Southern Gravity finally let fans hear the "you" behind Sugarland. Now that your voice is out there, do you feel more comfortable in taking your music in whatever direction you please?
Do I think I have latitude to stretch out? No. I don't think a sophomore album is an opportunity to stretch in the commercial space. I have an expectation of myself to solidify. This is where, if you get the unbelievable chance to get on the radio again, you speak your truth. And if you did your first record right and told the truth, your second record will be an extension of that.

You've always been open about balancing artistry with what works on the radio, and how one needn't sacrifice one for the other.
I love making music, but I also love making music that's on the radio. In some circles, that is considered less artistic. And I've always tried to resist those people that say the two can't exist at the same time. Why can't Paul Simon's "Graceland" be on the radio? It makes me feel good as music and art and also makes me feel good to sing along to it. That was always a thing that I loved the most about this particular job, otherwise I wouldn't be in commercial music.

There is such a splintering these days between radio artists, particularly in country radio, and indie artists who tend to view embracing mainstream airplay as a negative thing. But back in the early days of U2, it wasn't always so – radio was just how you touched your fans. How did that fissure form?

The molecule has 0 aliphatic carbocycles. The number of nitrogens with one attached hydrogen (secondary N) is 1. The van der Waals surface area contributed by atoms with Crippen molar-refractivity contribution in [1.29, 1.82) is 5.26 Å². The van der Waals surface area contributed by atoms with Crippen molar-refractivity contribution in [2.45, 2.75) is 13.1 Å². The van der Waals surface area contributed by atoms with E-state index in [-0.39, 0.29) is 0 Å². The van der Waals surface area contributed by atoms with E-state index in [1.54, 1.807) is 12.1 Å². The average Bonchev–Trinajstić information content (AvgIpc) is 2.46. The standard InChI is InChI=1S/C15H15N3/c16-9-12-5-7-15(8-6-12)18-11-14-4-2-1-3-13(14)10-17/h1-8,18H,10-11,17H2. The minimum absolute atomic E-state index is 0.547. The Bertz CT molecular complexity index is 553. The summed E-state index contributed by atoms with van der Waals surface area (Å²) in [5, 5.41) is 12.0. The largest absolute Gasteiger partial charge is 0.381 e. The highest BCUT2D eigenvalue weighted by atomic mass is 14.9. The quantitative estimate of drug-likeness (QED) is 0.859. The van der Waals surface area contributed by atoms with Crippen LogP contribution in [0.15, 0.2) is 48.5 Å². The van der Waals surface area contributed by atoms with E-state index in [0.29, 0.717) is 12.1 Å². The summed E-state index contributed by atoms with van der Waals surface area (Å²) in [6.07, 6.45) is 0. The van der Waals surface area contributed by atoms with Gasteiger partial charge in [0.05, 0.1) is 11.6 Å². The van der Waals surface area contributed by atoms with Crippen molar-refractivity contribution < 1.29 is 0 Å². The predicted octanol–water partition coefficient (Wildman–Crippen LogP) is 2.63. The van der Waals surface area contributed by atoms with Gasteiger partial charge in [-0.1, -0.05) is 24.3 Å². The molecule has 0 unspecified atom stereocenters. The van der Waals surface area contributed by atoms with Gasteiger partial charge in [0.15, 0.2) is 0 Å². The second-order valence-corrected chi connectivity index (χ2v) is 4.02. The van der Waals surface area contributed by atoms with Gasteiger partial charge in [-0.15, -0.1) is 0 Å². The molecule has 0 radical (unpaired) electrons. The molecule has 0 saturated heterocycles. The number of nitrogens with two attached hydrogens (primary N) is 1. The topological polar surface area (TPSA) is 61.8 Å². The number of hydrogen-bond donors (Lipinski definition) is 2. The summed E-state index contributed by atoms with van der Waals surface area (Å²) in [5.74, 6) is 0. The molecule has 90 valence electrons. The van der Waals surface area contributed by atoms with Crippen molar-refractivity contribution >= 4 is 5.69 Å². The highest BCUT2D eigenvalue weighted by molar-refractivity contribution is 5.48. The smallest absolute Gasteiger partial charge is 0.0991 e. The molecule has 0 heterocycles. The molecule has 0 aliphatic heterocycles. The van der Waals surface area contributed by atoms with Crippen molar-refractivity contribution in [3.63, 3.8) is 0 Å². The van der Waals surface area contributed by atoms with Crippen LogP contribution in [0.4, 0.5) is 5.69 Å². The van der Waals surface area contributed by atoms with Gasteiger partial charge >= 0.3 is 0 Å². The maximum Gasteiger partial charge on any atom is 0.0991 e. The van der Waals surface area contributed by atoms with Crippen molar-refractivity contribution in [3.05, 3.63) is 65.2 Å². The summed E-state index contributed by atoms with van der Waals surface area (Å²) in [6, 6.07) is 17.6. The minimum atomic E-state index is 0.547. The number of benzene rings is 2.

When I got my record deal at Atlantic, at the time "indie" wasn't a style of music, it was a kind of label. And I think eventually the bands that ended up on those labels began to be branded as "indie bands," and then it became a genre. Really it was, "We don't see a commercial song in your pile, we love your band, but there is not one song here we can use for a mass market." Instead of sending them back, [it should have been], "We're not asking you to be Michael Jackson, we're just asking you to be U2." Which songs are connecting with people? Music is supposed to make you less lonely – that's the whole idea. That's why I think U2 mattered – not because they sold out, they never sold out. But, man, they found a U2 song that everyone can relate to, and we all stood behind it. That's the cool thing about Taylor Swift - there is no one like her now, but when she started, a lot of people were. Though there are not a lot of people like George Clinton – I need him to be from outer space. I needed David Bowie to have been from outer space. I need the Flaming Lips to be from outer space, but I need Bruce Springsteen to not be from outer space.

"It's the responsibly of artists to pull you along, give you a voice"

That joy is certainly something that has become your signature since Southern Gravity – not many people can write a song with the word "hearse" in it and end on a happy note. "Sing Along" carries on that tradition: it's about a breakup, but it's still optimistic.
It was very difficult to get to that first record, and to figure out which songs were the beginning of that story. ["Sing Along"] is all of me, there is nothing there that isn’t true. I made a mistake in a relationship. And relationships are delicate breakable things. But love is powerful glue. Even broken things still work, which is weird. And you grow up thinking you have to wait for the perfect love and when you see it, how will you know? The lesson I learned in this song is you only know once you break it. And the fear is that it's going to break. And you'll do anything to keep it from breaking.